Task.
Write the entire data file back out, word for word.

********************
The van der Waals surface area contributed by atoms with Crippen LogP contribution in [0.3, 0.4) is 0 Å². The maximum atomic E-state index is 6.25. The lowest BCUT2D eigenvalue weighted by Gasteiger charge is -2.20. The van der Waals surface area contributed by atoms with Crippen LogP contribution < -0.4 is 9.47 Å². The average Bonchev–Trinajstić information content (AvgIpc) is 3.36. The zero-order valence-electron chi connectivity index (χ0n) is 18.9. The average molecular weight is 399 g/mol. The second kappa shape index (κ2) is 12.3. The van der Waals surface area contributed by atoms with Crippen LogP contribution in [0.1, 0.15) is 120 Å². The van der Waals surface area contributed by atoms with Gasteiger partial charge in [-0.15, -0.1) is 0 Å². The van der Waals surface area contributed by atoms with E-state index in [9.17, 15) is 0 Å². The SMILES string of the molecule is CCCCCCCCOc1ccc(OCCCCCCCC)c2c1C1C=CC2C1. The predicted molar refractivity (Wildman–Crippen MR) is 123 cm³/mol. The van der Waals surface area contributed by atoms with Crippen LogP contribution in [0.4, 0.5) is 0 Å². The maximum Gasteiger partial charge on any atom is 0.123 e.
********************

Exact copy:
The van der Waals surface area contributed by atoms with Crippen LogP contribution in [0.3, 0.4) is 0 Å². The maximum atomic E-state index is 6.25. The lowest BCUT2D eigenvalue weighted by Gasteiger charge is -2.20. The van der Waals surface area contributed by atoms with Crippen LogP contribution < -0.4 is 9.47 Å². The average Bonchev–Trinajstić information content (AvgIpc) is 3.36. The zero-order valence-electron chi connectivity index (χ0n) is 18.9. The average molecular weight is 399 g/mol. The second kappa shape index (κ2) is 12.3. The van der Waals surface area contributed by atoms with Crippen LogP contribution in [0.1, 0.15) is 120 Å². The van der Waals surface area contributed by atoms with Gasteiger partial charge in [-0.15, -0.1) is 0 Å². The van der Waals surface area contributed by atoms with E-state index in [9.17, 15) is 0 Å². The SMILES string of the molecule is CCCCCCCCOc1ccc(OCCCCCCCC)c2c1C1C=CC2C1. The predicted molar refractivity (Wildman–Crippen MR) is 123 cm³/mol. The van der Waals surface area contributed by atoms with Crippen LogP contribution in [0.4, 0.5) is 0 Å². The maximum Gasteiger partial charge on any atom is 0.123 e.